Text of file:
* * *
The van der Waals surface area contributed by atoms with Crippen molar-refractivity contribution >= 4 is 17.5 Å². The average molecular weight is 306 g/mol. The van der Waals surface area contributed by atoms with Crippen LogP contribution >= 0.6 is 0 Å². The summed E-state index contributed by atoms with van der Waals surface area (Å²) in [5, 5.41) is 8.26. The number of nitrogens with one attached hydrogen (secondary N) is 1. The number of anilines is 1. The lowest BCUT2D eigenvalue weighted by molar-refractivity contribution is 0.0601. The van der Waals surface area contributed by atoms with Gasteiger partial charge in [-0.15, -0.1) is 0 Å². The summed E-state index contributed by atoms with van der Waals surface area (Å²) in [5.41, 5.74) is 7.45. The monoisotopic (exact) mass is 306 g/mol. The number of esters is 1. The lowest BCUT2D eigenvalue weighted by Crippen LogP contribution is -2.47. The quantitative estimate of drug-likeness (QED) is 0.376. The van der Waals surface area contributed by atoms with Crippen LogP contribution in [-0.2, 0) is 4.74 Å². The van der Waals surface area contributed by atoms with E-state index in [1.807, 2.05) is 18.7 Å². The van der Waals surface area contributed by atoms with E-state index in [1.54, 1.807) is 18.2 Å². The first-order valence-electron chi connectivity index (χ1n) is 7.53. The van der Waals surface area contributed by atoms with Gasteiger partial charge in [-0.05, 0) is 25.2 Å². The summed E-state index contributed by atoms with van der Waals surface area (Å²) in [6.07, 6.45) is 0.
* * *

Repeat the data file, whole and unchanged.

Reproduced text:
The van der Waals surface area contributed by atoms with Crippen molar-refractivity contribution >= 4 is 17.5 Å². The average molecular weight is 306 g/mol. The van der Waals surface area contributed by atoms with Crippen LogP contribution >= 0.6 is 0 Å². The summed E-state index contributed by atoms with van der Waals surface area (Å²) in [5, 5.41) is 8.26. The number of nitrogens with one attached hydrogen (secondary N) is 1. The number of anilines is 1. The lowest BCUT2D eigenvalue weighted by molar-refractivity contribution is 0.0601. The van der Waals surface area contributed by atoms with Gasteiger partial charge in [-0.15, -0.1) is 0 Å². The summed E-state index contributed by atoms with van der Waals surface area (Å²) in [5.41, 5.74) is 7.45. The monoisotopic (exact) mass is 306 g/mol. The number of esters is 1. The lowest BCUT2D eigenvalue weighted by Crippen LogP contribution is -2.47. The quantitative estimate of drug-likeness (QED) is 0.376. The van der Waals surface area contributed by atoms with Crippen LogP contribution in [-0.2, 0) is 4.74 Å². The van der Waals surface area contributed by atoms with E-state index in [1.807, 2.05) is 18.7 Å². The van der Waals surface area contributed by atoms with E-state index in [1.54, 1.807) is 18.2 Å². The first-order valence-electron chi connectivity index (χ1n) is 7.53. The van der Waals surface area contributed by atoms with Gasteiger partial charge in [-0.05, 0) is 25.2 Å². The summed E-state index contributed by atoms with van der Waals surface area (Å²) in [6.07, 6.45) is 0.